Images of women abound on the placards for the Fespaco Film Festival in Ouagadougou. Sometimes smiling. Sometimes recoiling in horror at rape, abuse and disillusionment.
Burkinabe director Apolline Traore's film "Frontieres" tells the story of a journey from Senegal to the Nigerian metropolis of Lagos. Four women from four different West African countries are thrown together and as the long, nerve-wracking trip progresses, they find themselves becoming better acquainted.
The group includes the petulant Emma from Ivory Coast who is paying for her children's education by smuggling colorful textiles. She is played by actress Naky Sy Savane who is delighted that the renowned Fespaco Festival (Festival Panafricain du Cinema et de la Television de Ouagadougou) opened with a film directed by a woman. "I feel honored," she said. "It is recognition for all African women who are normally condemned to the margins of society.
Bleak and gloomy
This West African road movie, which is widely tipped to win the Etalon de Yennanga festival prize on Saturday (04.03.2017), is not the only competition entry featuring resolute women protaganists. There are more films about women at Fespaco than ever before. Films to be seen in the nine cinemas hosting the festival include "Aisha" by Chande Omar from Tanzania and Alain Gomis' "Felicite." These are rather bleak works that generally end on a gloomy note. But they force the audience to think deeply about issues such as mass rape and the poverty of single mothers.
Not all of the films are steeped in despair. The young Senegalese director Fatou Toure Ndiaye has made a film about polygamy. "In our society it happens frequently and is not unusual," she said. But there is no public debate about the topic and Ndiaye isn't sure whether her short film "La Promese" (The Promise) will be able to trigger any such discussion. It is rather more important, she believes,to show how contemporary young women cope with polygamy. "My own experience of it enabled me to shoot the film," Ndiaye said.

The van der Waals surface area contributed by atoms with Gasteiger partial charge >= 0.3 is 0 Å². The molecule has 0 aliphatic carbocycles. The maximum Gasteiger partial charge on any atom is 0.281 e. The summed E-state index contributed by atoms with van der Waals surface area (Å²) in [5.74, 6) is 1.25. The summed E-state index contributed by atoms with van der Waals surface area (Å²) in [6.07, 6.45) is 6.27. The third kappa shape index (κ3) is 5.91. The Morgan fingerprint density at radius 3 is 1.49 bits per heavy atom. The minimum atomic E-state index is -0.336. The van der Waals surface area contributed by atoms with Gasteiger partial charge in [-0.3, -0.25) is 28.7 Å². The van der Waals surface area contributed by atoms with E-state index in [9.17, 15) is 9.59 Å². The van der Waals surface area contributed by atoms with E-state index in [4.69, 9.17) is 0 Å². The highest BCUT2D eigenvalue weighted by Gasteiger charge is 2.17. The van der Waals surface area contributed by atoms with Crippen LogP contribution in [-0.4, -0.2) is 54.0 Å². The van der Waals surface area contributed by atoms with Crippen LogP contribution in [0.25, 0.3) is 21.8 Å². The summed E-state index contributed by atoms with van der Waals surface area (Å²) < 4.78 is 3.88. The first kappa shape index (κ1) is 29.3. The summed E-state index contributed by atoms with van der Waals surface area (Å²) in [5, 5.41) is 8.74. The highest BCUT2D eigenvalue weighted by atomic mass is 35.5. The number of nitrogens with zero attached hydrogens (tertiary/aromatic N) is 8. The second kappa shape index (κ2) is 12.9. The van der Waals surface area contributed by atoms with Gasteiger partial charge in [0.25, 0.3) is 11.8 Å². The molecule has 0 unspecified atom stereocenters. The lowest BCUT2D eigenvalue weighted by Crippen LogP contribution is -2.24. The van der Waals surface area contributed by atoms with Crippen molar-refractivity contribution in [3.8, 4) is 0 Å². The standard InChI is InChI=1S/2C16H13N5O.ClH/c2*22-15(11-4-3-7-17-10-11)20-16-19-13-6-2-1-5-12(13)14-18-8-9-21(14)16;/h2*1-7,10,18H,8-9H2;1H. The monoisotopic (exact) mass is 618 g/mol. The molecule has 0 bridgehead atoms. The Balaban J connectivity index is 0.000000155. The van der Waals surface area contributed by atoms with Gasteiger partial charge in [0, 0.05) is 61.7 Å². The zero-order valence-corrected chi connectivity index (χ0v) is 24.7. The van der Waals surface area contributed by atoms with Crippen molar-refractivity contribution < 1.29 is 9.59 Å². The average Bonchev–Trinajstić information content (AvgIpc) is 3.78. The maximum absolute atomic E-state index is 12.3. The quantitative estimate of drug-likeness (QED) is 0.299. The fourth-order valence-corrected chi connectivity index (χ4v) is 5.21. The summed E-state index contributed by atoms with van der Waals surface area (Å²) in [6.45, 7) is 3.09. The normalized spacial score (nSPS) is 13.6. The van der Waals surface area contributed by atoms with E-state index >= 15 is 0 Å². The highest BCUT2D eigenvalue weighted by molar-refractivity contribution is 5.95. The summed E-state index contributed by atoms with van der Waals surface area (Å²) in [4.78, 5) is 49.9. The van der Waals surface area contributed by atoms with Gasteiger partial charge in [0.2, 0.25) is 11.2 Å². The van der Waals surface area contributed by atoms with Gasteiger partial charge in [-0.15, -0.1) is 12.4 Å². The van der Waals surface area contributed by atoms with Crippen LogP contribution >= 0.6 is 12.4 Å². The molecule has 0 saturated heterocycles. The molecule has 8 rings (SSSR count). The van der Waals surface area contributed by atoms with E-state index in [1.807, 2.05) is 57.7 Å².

There is heightened security at this year's festival. There were two attacks on police stations near the town of Djibou in the north of Burkina Faso on Monday night. It is unclear whether there any casualties. Attacks in Burkina Faso, especially in the border regions in the north, have become more frequent over the past year. Filmmakers, however, avoided the subject of terrorism in the films shown this year.
The same applies to migration from Africa to Europe, an issue which is deeply preoccupying many people on the European continent. Of far greater significance for West Africa, however, are migratory flows within the region itself, as defined by the 15 member countries that make up ECOWAS ( Economic Community of West African States). This internal African migration is one of the reasons why Traore felt compelled to make her film.
Illegal border fees
Naky Sy Savane was able to experience the difficulties of travelling through Africa first hand while "Frontieres" was being shot. At every border they were asked for money, which is actually illegal under ECOWAS regulations. "There is legislation but it is not being implemented," Savane said. This is also why she believes the female perspective is so important. It is the women who do a lot of the travelling as salespersons. "There are pillars of [West African] integration and possess the courage to tear down all borders," she said.
Director Thierry Michel talking about his documentary "The man who repairs women" at the Fespaco festival
Denis Mukwege, gynecologist and human rights activist form eastern DR Congo, is also not lacking in courage. Belgian director Thierry Michel's film "The man who repairs women" has created a cinematic tribute to this man who campaigns tirelessly against the use of sexual violence as a weapon of war. The documentary, which has already been seen by audiences in several countries, is viewed by its creator as a potential catalyst for change. "We have shown the film to political decision-makers at the United Nations and in national assemblies. There was much lively debate," he said.
But in DR Congo, the violence rumbles on. "There needs to be regime change and the military clique that is now in power will have to stand down," Michel said.
Michel left his audience in Ouagadougou shocked but also deeply moved. They saw that it is women who suffer most in times of war and crisis.